Machine Learning for Electronic Structure and Molecular Dynamics

Applications will be received till end of October, 2021.

01 Oct 2021

In the study of known materials and the prediction of the properties of new ones, electronic structure (ES) methods as well as atomistic simulations such as molecular dynamics (MD) have proved to be formidable tools and have facilitated the development of new materials. However, currently, ES and MD methods are limited by the size of the system such that only “small” sizes and “short” simulation times are practically possible for a given accuracy. Moreover, when a lot of data are generated by these methods, it may be hard to directly detect useful patterns that can help in the development of new materials. Finally, there are some problems where our understanding is incomplete and we do not even know how to apply ES and/or MD to tackle them (such as the study of non-conventional superconductivity). Machine learning (ML) and Artificial Intelligence (AI) offer systematic approaches to address all these problems, broadening the scope of traditional ES and MD simulations.

Application of ML in ES and MD is an area in which young researchers can work with relatively modest computational resources for the development of new materials and for providing deeper understanding of material behavior. ML offers great opportunities to young students and researchers in Africa to contribute in a massive way to scientific and technological development. Unfortunately, many of the young students and researchers in Africa are hardly exposed (or not exposed at all) to ML in ES and MD. We envision that increased collaboration between researchers in Africa and those in the rest of the world is vital in order to reduce this knowledge/skill gap and have more people all over the world engaged in scientific and technological development for the world benefit. To partially fill this gap, we are organizing a combined school and workshop.

A six-month training school in Machine Learning and its application to Electronic Structure and Molecular Dynamics is organized for researchers in Africa. It will take place online from October 2021 to April 2022 and will culminate in a workshop in Kigali, Rwanda in the period 16 – 20 May, 2022. The six-month training will require attendance of online classes one to three times a week on average, with a total time of 2—7 hours each week, The broad topics for the six-month training include:

  • Introduction to Python programming
  • Basics of Machine Learning (ML)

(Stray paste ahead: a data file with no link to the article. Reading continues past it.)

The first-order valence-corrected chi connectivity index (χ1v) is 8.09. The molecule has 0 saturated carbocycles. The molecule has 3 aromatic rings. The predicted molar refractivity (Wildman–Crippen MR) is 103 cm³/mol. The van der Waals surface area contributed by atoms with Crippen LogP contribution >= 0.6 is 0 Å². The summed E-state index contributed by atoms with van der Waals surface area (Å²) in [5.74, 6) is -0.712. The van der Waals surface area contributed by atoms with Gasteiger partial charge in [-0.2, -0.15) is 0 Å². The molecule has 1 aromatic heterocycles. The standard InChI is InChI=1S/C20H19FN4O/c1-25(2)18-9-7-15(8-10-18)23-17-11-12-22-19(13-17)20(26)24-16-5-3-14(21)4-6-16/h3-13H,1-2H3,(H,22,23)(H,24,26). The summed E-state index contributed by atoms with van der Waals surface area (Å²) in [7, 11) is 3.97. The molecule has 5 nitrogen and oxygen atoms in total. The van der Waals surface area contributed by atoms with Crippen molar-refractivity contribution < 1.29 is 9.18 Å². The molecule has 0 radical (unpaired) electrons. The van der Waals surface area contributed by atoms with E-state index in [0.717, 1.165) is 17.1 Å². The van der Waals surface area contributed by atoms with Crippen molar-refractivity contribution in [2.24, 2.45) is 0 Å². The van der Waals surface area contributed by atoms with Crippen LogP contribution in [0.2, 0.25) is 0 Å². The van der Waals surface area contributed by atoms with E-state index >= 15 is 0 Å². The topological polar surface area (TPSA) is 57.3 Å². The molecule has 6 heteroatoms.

• Working with Materials Databases (Materials Project, NOMAD, AFLOW) and OPTIMADE
  • Combining ML with Materials Databases for Materials Discovery
  • Machine Learning for Force Field development
  • Machine Learning in Electronic Structure

At the end of the six-month training, the top 20 participants will be selected to attend the final workshop in Kigali, Rwanda 16-20 May, 2022, while the other participants will join online. The workshop in Kigali will also feature research talks from top scientists in the field and poster presentations.

Who should apply?

Lecturers in Africa who carry out research in electronic structure and/or atomistic/molecular modeling and are interested in the application of Machine Learning in their research. These include those who use electronic structure methods and/or sampling methods such as Monte Carlo and Molecular Dynamics in different fields: Condensed Matter Physics, Materials Science, Computational/Quantum Chemistry, Computational Drug Design and others areas. Postdoctoral fellows and advanced post-graduate students at the masters or doctoral levels working in Africa can also apply. Women are particularly encouraged to apply.

How to apply:

To apply, fill out the Google form at

In addition, please send a copy of your CV to

First deadline for application is 14/October/2021 and the training will start on Monday/18/October/2021.
Applications will be received till end of October, 2021.

For further information contact:

Download this information in poster format.

Omololu Akin-Ojo (ICTP-EAIFR, Rwanda)
Ali Hassanali (ICTP, Trieste Italy)
Alessandro Laio (SISSA, Italy)
Steve Ndengue (ICTP-EAIFR, Rwanda)
Gian-Marco Rignanese (UCLouvain, Belgium)
Matthias Scheffler (FHI-MPG Berlin, Germany)

Joerg Behler (Georg-August Univ, Germany)
Michele Ceriotti (EPFL, Switzerland)
Bingqing Cheng (IST, Austria)
Gabor Csanyi (Univ. Cambridge, UK)
Stefano Curtarolo (Duke Univ., USA)
Pierre-Paul De Breuck (UCLouvain, Belgium)
Stefano de Gironcoli (SISSA, Italy)
Marco Esters (Duke Univ., USA)
Emine Kucukbenli (Boston Univ., USA)
Alessandro Laio (SISSA, Italy)
Michele Parrinello (ETH Zurich, Switzerland)
Gian-Marco Rignanese (UCLouvain, Belgium)
Matthias Scheffler (FHI-MPG Berlin, Germany)
Yusuf Shaidu (UC Berkeley, USA)
Omololu Akin-Ojo (ICTP-EAIFR, Rwanda)

Current Sponsors:
ICTP-EAIFR/UR, Psi-k Network